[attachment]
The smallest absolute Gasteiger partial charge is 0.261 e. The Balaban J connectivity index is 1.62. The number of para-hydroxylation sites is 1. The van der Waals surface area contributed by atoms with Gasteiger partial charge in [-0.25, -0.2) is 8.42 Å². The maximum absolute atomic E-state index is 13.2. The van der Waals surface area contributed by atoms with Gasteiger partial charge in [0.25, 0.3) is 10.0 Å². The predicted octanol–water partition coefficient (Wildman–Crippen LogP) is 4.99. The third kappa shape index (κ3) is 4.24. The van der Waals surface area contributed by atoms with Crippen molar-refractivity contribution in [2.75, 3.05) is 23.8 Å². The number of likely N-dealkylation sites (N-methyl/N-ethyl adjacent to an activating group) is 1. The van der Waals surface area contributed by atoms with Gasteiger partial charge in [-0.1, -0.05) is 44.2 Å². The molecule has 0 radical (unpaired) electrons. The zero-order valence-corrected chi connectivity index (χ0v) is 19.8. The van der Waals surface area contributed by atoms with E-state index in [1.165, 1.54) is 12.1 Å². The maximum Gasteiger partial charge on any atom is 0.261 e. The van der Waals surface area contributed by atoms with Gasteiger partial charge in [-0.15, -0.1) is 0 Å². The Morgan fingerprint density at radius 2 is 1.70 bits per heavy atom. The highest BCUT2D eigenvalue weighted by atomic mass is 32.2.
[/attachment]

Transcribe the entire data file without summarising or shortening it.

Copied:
The smallest absolute Gasteiger partial charge is 0.261 e. The Balaban J connectivity index is 1.62. The number of para-hydroxylation sites is 1. The van der Waals surface area contributed by atoms with Gasteiger partial charge in [-0.25, -0.2) is 8.42 Å². The maximum absolute atomic E-state index is 13.2. The van der Waals surface area contributed by atoms with Gasteiger partial charge in [0.25, 0.3) is 10.0 Å². The predicted octanol–water partition coefficient (Wildman–Crippen LogP) is 4.99. The third kappa shape index (κ3) is 4.24. The van der Waals surface area contributed by atoms with Crippen molar-refractivity contribution in [2.75, 3.05) is 23.8 Å². The number of likely N-dealkylation sites (N-methyl/N-ethyl adjacent to an activating group) is 1. The van der Waals surface area contributed by atoms with Gasteiger partial charge in [-0.1, -0.05) is 44.2 Å². The molecule has 0 radical (unpaired) electrons. The zero-order valence-corrected chi connectivity index (χ0v) is 19.8. The van der Waals surface area contributed by atoms with E-state index in [1.165, 1.54) is 12.1 Å². The maximum Gasteiger partial charge on any atom is 0.261 e. The van der Waals surface area contributed by atoms with Gasteiger partial charge in [-0.15, -0.1) is 0 Å². The Morgan fingerprint density at radius 2 is 1.70 bits per heavy atom. The highest BCUT2D eigenvalue weighted by atomic mass is 32.2.